Los Angeles County settled its complaint with an Agoura Hills restaurant that has repeatedly defied an outdoor eating ban imposed by public health officials.
Last week’s settlement ended a months-long standoff that saw Cronies Sports Grill operate without a public health license for much of 2021.
According to the settlement, Cronies must pay $ 9,999 in cleanup fees. Additional civil penalties of $ 25,000 are suspended unless the restaurant violates county codes or the current county health order.
Cronies, located on Kanan Road, continued to serve diners outside, regardless of the county health ordinance issued in November 2020 in the face of increasing COVID-19 cases. Restaurant co-owner David Foldes said disregarding order was both a matter of survival and a fight against “government overreach.”
County health officials repeatedly cited the restaurant before suspending and ultimately revoking the restaurant’s public health license in December. The county also issued a cease and desist letter to the restaurant.
The ban on eating outdoors was lifted at the end of January. But the pals continued to operate without the health permit, and the county filed a complaint this month.
The city of Agoura Hills also filed a criminal complaint earlier this year against the restaurant for operating without a business license or health permit, Foldes said.
The “only reason” he and his partners settled with the county was pressure from the city, Foldes said.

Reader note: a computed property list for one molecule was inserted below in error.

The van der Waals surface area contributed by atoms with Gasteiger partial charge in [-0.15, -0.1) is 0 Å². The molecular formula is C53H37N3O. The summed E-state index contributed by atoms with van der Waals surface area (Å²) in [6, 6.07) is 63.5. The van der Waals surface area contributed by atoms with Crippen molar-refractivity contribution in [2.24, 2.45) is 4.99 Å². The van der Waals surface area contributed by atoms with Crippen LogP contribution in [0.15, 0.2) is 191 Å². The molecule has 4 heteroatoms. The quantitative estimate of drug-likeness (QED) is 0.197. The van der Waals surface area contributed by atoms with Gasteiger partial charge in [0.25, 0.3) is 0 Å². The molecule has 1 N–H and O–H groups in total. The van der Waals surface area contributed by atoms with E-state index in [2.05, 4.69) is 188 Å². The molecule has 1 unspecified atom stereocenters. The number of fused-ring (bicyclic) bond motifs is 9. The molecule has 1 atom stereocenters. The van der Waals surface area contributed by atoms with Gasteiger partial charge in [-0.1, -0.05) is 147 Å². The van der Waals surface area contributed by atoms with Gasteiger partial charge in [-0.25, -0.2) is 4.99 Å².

“The only way they [the city] would either drop this case or postpone it if we settled with the county, ”Foldes said Wednesday. He added that the restaurant had passed an inspection and should receive its sanitary permit.
The apparent conclusion of the Cronies lawsuit contrasts directly with the situation at Burbank’s Tinhorn Flats restaurant, which has also repeatedly flouted COVID dining restrictions.
As he did with Cronies, the county issued several citations to Tinhorn Flats and revoked his health license.
The city of Burbank also took action against the restaurant, revoking its conditional use permit, installing sandbags, fencing and a padlock to block the entrance and receiving a judge’s permission to shut down the restaurant food.
Lucas Lepejian, the restaurant owner’s son, has been arrested several times during the restaurant’s battle with the city, once for removing the city’s sandbags.
The restaurant was finally evicted from its storefront this summer.